This post is the second part of a piece on the nonformal education work at The New York Public Library. In the first post, we reported on NYPL president Tony Marx’s work in implementing new educational programs.
Some Things Don’t Change
Since Tony Marx’s arrival in 2011, NYPL has undergone dramatic changes, particularly in its educational programming. Despite these changes, the Library’s work continues a long tradition embedded in its founding. “We’ve always been there, helping kids read, before they start school, once they’re in school,” Marx says. The Library has always been a place to explore learning as a lifelong pursuit. From its founding, Marx suggests that since its inception, learning has always been foundational to NYPL’s identity. Combining these goals and the Library’s already-present infrastructure, NYPL has been able to dramatically increase its presence in the nonformal education sector in the city. In this way, the library is the same place it has always been. It sits outside of schools, but it is a recognizable place of learning. If anything, these programs act to solidify NYPL’s mission.
In fact, the library has committed almost a billion dollars to improving its branches. Specifically, they are focusing on improving branches in outer boroughs, helping to work toward all New Yorkers having a civic space that could act as a learning center for the community.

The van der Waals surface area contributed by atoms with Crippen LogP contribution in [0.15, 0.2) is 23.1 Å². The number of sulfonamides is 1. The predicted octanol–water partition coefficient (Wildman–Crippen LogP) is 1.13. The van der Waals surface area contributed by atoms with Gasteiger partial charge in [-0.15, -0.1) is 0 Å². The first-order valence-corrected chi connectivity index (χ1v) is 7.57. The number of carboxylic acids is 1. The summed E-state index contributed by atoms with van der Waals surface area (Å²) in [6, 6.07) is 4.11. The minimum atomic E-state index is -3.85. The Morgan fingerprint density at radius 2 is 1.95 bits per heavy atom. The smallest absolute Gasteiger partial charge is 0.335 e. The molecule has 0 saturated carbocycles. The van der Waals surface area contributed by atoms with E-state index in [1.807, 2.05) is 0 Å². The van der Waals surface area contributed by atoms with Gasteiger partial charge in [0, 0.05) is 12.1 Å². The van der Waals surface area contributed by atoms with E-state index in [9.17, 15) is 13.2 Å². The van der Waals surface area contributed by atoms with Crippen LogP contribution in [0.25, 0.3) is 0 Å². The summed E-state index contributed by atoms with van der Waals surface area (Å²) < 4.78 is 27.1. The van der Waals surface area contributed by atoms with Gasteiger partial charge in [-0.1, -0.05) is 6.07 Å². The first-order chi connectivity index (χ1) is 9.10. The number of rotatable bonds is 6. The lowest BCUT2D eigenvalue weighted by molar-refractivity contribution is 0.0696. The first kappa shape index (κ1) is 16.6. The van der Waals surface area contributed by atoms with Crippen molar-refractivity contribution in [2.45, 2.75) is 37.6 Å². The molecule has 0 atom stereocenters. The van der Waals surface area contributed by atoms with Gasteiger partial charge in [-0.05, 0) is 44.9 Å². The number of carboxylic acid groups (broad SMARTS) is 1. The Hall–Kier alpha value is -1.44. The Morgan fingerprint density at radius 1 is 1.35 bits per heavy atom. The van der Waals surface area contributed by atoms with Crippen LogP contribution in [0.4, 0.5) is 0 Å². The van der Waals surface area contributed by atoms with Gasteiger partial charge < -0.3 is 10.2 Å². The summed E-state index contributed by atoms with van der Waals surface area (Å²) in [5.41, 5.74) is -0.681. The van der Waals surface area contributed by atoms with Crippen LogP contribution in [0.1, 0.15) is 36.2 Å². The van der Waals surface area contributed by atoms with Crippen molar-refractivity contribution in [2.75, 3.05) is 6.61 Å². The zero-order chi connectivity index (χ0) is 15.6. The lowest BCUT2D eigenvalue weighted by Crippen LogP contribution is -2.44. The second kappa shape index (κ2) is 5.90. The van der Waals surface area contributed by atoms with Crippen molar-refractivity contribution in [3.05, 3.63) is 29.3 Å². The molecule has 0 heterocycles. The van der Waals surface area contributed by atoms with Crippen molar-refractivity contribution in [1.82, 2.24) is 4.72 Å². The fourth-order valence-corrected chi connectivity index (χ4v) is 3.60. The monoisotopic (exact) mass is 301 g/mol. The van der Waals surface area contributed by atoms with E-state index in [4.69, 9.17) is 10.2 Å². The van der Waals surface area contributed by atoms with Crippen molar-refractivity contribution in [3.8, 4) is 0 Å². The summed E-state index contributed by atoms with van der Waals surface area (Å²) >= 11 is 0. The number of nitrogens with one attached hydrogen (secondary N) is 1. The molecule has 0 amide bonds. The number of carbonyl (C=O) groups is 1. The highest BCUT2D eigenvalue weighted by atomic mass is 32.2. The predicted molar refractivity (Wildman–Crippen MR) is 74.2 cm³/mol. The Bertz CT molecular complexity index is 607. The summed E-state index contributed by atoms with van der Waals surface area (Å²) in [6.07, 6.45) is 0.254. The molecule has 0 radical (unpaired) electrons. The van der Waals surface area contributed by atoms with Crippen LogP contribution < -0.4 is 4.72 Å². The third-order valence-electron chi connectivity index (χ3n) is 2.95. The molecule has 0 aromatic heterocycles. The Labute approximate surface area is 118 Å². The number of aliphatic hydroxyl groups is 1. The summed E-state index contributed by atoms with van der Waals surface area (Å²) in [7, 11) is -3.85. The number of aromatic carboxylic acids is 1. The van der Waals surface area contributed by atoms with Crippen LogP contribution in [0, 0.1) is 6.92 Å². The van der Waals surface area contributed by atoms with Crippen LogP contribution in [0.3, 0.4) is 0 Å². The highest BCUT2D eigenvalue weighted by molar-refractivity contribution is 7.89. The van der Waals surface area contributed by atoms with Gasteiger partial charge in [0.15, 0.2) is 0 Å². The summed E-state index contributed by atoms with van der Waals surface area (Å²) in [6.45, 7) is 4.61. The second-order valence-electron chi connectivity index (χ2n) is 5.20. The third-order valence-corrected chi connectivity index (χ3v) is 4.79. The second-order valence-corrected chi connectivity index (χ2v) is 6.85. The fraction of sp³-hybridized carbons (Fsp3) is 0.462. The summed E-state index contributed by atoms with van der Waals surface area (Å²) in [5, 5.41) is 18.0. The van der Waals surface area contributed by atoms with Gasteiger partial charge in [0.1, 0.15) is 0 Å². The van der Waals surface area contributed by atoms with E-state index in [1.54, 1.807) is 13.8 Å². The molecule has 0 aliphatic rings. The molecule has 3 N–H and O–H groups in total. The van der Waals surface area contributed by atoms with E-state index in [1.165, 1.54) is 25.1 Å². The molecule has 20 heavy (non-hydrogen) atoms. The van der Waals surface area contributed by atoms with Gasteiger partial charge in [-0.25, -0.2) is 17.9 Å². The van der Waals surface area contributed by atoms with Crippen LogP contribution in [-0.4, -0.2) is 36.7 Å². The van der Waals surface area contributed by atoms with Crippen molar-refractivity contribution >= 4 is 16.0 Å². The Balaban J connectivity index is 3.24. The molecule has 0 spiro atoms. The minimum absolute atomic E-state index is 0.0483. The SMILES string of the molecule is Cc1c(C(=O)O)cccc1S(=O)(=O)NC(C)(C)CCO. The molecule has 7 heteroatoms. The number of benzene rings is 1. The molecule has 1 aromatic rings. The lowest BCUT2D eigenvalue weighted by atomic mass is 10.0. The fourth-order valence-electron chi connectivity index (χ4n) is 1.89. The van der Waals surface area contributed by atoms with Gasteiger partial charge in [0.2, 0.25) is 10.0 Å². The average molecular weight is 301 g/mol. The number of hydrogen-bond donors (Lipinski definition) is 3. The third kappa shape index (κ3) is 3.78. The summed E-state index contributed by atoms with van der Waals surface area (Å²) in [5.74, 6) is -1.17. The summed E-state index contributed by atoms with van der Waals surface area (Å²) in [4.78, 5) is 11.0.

A Unique Place In the Landscape
Though the Library aims to continue this mission, it is undeniably changing in more radical ways than it had in its first 100 years. As the library shifted from a passive to a more proactive role in nonformal education in OST spaces, the question was not only what to do or how to do it. Marx joined the NYPL at a moment when people questioned the very role of a Library in a city. At this time, Marx saw an almost-unique opportunity built into what many viewed as an existential threat to the Library. Large scale institutions with an established legacy almost never innovate at scale. Yet, when Marx took over as president of the NYPL, he recognized an opening.
NYPL is equipped with the resources of buildings and is known as a learning institution. It also sits outside the standard educational bureaucracy. Marx suggests that in the library there are “no judgements, no exams, no expectations other than we want to help.” Without the common constraints and regulations of other educational institutions, NYPL found the freedom to pursue the programs they have developed in the last decade. Of course, this freedom also comes with risks. The Library may not be beholden to much other than its patrons’ interests and needs, but many of these programs rely on funding sources such as grants or gifts rather than the more permanent, sustainable structure of public funding. The Library may be less vulnerable to political shifts, but it is still exploring how to continue innovating without losing its position.
Marx offers a detailed story that illustrates this point: